The Supreme Court provided good news to transportation companies facing class action litigation today by issuing an opinion in the Wal-Mart v. Dukes case that reverses the Ninth Circuit Court of Appeals' class certification decision. In a 5 to 4 ruling, the Court held that plaintiffs failed to demonstrate commonality under Rule 23(a)(2), and unanimously held that the back pay claims could not be properly certified under Rule 23(b)(2). The decision will make it more difficult for plaintiffs to succeed in certifying class actions going forward.
This decision is a victory for any transportation company faced with a class action lawsuit, as the Court's decision ostensibly makes it more difficult for a putative class action to be certified going forward. This is especially so in employment law class actions in which the plaintiff cannot point to a specific employment practice of the motor carrier or other transportation entity that violates the law, but rather relies on anecdotal evidence to satisfy the rigid requirements of Rule 23. How this decision will affect other transportation class action cases such as those involving the Truth-in-Leasing Regulations is unknown at this juncture, but without proof of a class wide policy that violates the law the Wal-Mart case makes clear that certification will be difficult to obtain.
In Wal-Mart v. Dukes, the plaintiffs — a group of 1.5 million current and former Wal-Mart employees — claimed that while Wal-Mart had no express corporate policy against the advancement of women, Wal-Mart's decision to give managers discretion to make pay and promotion decisions itself was a discriminatory policy. That policy resulted in male employees earning more money than their female counterparts and holding a disproportionate number of leadership positions that could be proven on a class wide basis according to the plaintiffs. Wal-Mart maintained that the class members’ claims are not similar enough to justify certifying them as a class, as the sheer number of class members and stores, along with variations in positions the plaintiffs held and differences in managers at each location militated against litigating the case on a class wide basis.
The Court agreed. Focusing on the commonality prong of Rule 23, the Court mentioned that while the purported policy could possibly form the basis of a disparate impact claim under Title VII of the Civil Rights Act of 1964, it does not follow that every potential class member has a common claim as is required to proceed with a class action case. To prove commonality under Rule 23, the plaintiff must demonstrate that each class member “suffered the same injury” according to the Court, which the plaintiffs could not do because the employment decisions complained of were admittedly left to the discretion of each store manager. "Respondents wish to sue for millions of employment decisions at once,” Justice Antonin Scalia said. “Without some glue holding together the alleged reasons for those decisions, it will be impossible to say that examination of all the class members’ claims will produce a common answer to the crucial discrimination question.” Prior to this ruling, the commonality requirement of Rule 23 was often glossed over in any class certification analysis. This decision establishes a roadmap for approaching this issue going forward and indicates a renewed focus on commonality is warranted in any class certification inquiry.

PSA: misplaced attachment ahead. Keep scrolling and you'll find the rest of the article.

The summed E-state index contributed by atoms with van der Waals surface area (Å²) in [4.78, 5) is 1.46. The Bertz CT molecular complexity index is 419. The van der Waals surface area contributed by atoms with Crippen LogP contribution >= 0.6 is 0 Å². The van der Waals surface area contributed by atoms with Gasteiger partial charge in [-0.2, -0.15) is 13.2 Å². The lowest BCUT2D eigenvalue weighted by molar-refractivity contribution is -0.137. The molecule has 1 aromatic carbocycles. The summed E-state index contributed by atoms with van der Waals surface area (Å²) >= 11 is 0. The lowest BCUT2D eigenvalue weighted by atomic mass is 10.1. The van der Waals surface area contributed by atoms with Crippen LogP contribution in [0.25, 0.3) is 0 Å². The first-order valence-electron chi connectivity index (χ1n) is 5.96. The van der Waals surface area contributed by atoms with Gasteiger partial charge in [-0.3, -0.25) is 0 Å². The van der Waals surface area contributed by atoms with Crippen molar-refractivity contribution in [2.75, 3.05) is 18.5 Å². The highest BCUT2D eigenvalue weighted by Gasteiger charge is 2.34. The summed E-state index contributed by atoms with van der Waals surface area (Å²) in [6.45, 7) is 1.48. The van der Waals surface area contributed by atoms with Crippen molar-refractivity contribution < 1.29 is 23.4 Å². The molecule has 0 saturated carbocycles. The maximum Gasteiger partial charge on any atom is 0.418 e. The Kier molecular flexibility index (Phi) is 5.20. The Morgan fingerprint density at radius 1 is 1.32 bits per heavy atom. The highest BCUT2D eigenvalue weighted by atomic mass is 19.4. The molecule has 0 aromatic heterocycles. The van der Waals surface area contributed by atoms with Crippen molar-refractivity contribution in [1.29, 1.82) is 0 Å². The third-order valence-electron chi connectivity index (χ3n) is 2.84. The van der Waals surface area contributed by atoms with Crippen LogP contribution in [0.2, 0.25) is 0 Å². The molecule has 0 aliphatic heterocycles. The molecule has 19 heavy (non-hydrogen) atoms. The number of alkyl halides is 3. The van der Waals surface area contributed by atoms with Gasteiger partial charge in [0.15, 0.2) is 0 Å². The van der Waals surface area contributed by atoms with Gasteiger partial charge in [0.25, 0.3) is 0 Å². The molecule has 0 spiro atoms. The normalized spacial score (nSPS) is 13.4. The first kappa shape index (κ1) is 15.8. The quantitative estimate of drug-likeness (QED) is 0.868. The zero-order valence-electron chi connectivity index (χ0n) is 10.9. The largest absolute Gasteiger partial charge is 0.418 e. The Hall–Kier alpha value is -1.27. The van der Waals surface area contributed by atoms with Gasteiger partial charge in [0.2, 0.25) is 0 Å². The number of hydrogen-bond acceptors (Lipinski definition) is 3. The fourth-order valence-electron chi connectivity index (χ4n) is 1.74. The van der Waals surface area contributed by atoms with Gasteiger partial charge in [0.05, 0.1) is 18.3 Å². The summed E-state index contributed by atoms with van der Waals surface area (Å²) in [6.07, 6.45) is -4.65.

The Court also held that a claim for monetary relief could not be certified under Rule 23(b)(2) when, as here, the monetary relief sought is not incidental to the requested injunctive or declaratory relief. Rule 23(b)(2) applies when the party opposing the class has acted or refused to act on grounds that apply generally to the class so that final injunctive or declaratory relief is appropriate for the entire class. The Court's ruling clarifies that Rule 23(b)(2) certification is only appropriate when a single, indivisible remedy would provide relief to each class member, and that when individualized monetary damages are appropriate such claims “belong in Rule 23(b)(3)”, which is arguably a more difficult certification standard to meet.
Finally, the Supreme Court also rejected plaintiffs' theory that back pay could be determined with a "Trial by Formula" calculation, i.e. that a sample of class members could be selected, and statistical modeling could yield a result for the entire class wide recovery without further individual proceedings. Such a method of calculating damages would violate the Rules Enabling Act according to the Court, as a class cannot be certified on the premise that an employer "will not be entitled to litigate its statutory defenses to individual claims."
With the renewed focus on the commonality prong of Rule 23 and the favorable findings regarding Rule 23(b)(2), the class action landscape is certainly more favorable to employers than before. And while employers should be pleased with the decision, it does not provide a silver bullet to defeat class certification. The bar for plaintiffs’ counsel to meet to certify a case however, has certainly been raised.